“The first three years is usually very demanding as cocoa competes for their limited resources (time, money and energy). It takes patience and perseverance to wait before reaping any harvest.”
Climate change, causing growth retardation, fruit abortion, disease and pest infestation, is another challenge identified by local farmers, as one explains:
“Change in rain fall pattern experienced this year, with the lack of rainfall from late June all through August, 2020 and torrential rainfall that started in September 2020 has significantly affected planting, fruiting and harvesting of cocoa.”
Other issues include inadequate extension services, lack of access to quality and effective agro-chemicals and poor infrastructural facilities (e.g. roads, hospitals, financial institutions and processing plants) to support production. The scenarios of cocoa production activities in ehin Osun are promising for the future of cocoa enterprise. This is noticeable by a new generation of younger farmers, marketing systems are more structured, access to land is more flexible, and labour relations are quite manageable.
APRA Ogun State field trip: reflections from the field
The field study above, conducted APRA Nigeria Work Stream 2 team, involved a number of researchers. After the trip, members of the team shared their thoughts and experiences on cocoa farming in the Ijebu North East Area of Ogun State. Read their insights, below:
The fieldwork has been very educative. From a rural sociologist’s point of view, it has provided us with an opportunity to gain insights into how people’s culture, values, beliefs, etc. relates to their professions and/or livelihood activities. An example of this is how women are compensated for assisting their husbands on cocoa farms with the kolanut fruit that falls on the ground only while that on the tree belong to the men. This shows a level of respect that exists in the cocoa farming communities.
It has been an interesting experience. We started from communities on land, and for the first time during our research field trips, we had to cross the river to access more cocoa producing communities. By travelling across the river on canoe, I understood first-hand that, despite the barrier of the river, agricultural production activities still keeps on going on. Hence, people find a way to survive in whatever situation they may find themselves.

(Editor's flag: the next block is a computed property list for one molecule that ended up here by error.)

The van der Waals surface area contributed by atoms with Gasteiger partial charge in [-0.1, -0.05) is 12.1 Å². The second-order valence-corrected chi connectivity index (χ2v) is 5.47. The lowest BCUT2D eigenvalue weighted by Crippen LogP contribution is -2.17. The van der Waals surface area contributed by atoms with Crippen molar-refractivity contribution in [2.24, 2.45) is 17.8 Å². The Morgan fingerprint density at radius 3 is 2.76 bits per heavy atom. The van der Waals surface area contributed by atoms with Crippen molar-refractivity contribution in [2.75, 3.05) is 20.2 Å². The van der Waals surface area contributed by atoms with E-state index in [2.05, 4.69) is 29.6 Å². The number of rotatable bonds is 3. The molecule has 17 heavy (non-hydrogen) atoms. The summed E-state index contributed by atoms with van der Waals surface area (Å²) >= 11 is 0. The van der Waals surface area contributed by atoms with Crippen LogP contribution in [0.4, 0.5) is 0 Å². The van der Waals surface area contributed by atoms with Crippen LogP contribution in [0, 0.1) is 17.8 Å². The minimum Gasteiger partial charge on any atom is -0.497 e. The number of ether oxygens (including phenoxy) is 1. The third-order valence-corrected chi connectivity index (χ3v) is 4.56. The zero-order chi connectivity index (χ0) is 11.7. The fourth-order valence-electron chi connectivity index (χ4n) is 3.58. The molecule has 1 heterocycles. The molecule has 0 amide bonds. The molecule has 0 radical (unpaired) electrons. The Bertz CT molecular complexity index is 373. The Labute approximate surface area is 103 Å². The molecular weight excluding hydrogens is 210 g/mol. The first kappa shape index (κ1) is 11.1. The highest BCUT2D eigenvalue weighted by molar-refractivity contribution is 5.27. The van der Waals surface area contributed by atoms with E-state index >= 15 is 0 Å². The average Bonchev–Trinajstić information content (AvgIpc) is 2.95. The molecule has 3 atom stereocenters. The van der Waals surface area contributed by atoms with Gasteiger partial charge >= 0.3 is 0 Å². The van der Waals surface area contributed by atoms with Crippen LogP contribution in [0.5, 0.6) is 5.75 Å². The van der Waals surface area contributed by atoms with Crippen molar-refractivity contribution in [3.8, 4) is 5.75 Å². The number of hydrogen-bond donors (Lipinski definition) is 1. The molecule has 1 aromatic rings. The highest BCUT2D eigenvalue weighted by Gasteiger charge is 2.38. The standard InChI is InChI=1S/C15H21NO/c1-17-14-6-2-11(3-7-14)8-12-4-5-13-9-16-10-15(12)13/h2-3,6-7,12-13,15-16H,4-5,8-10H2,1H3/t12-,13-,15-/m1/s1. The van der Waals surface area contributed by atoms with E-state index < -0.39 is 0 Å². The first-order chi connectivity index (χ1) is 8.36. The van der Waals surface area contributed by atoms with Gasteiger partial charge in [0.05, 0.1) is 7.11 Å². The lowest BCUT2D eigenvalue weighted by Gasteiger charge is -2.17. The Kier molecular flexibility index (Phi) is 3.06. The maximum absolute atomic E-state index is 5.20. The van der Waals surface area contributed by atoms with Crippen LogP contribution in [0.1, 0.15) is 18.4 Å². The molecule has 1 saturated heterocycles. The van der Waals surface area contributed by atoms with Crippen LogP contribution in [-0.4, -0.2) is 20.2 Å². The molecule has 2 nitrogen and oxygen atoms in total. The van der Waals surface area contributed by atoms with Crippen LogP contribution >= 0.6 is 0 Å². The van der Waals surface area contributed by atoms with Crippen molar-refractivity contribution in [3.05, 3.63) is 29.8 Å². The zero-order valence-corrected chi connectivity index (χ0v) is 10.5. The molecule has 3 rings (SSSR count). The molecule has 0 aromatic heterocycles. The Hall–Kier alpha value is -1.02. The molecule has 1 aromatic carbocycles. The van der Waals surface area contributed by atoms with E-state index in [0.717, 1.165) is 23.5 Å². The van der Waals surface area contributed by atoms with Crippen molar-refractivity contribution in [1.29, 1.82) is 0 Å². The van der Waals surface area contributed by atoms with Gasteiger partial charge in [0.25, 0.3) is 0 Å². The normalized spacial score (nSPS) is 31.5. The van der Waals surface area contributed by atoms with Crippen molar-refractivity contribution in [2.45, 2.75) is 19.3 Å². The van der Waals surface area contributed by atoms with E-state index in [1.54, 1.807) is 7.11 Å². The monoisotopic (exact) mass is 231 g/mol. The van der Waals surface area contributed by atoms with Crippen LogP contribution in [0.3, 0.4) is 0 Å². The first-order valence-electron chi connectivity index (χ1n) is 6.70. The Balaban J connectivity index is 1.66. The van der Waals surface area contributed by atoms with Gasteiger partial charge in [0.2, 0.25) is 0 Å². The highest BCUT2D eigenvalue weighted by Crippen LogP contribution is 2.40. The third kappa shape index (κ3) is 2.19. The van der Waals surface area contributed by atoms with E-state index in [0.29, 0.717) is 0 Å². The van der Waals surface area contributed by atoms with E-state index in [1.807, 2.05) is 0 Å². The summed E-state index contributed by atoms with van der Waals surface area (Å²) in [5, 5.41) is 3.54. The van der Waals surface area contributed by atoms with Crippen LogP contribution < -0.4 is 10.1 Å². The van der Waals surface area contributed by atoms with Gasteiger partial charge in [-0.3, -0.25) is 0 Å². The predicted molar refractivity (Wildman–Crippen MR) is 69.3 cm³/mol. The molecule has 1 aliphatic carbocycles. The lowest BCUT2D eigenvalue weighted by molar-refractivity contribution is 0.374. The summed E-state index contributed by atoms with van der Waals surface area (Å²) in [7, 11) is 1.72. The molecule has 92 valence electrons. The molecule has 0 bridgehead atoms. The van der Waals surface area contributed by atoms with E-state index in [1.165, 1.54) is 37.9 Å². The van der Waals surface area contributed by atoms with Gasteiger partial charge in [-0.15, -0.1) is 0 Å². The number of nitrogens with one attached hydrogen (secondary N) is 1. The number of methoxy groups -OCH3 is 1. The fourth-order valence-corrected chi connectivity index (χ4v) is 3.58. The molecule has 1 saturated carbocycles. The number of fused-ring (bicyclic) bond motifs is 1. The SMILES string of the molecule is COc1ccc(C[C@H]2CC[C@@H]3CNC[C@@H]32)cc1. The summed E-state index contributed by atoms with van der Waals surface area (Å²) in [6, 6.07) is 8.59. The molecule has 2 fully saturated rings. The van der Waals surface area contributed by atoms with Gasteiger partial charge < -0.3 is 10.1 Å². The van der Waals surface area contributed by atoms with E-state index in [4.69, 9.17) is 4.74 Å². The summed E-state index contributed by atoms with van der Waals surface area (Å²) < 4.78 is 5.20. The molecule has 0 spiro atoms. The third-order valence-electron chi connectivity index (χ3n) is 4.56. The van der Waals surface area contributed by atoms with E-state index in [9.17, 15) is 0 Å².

This study has been an eye opener, especially on the transporting and marketing in the communities behind the Eyin Osun River. It was interesting to see how the livelihood activities of those who live in this area depend on this river environment, but also that the social lives of these communities can be problematic, with very poor amenities in the area. Overall, it has been a very interesting experience.
This field survey further revealed to me the untapped agricultural resources in my country that the government has ignored for many decades. On the other hand, it was a very challenging but thought-provoking trip. From river crossings, to travelling through difficult terrain on motorcycles for long periods, it really highlighted how remote this area is, and how difficult it must be for those who live here. I won’t forget this journey in a hurry!
It has been very interesting and educative to relate with cocoa farmers, especially those of whom we visited in Ijebu North-East where in some circumstances, a river could have served as barrier/limitations to their cocoa production. The farmers are optimistic and see further prospects in the enterprise.
This study has shed more knowledge on the fact that some people migrate from urban areas to rural areas because they want to cultivate cocoa as a major source of livelihood.
With respect to land tenure system, the study has revealed the disproportionate power relationship that exists between the natives and settlers in Ijebu land.
Adeleke David A.
This field trip has outlines the beautiful environment, wonderful people and culture in this area. It was an incredibly valuable experience.
For more information on the challenges facing cocoa farming in Ogun state, read these APRA blogs:
The challenges of cocoa bean commercialisation in Ogun state, Nigeria
Feature photo: Osun river Nigeria near Oshogbo Ipetu-Ijesa. Credit jbdodane on Flickr.
Please note: During this time of uncertainty caused by the COVID-19 pandemic, as for many at this time, some of our APRA work may well be affected but we aim to continue to post regular blogs and news updates on agricultural policy and research.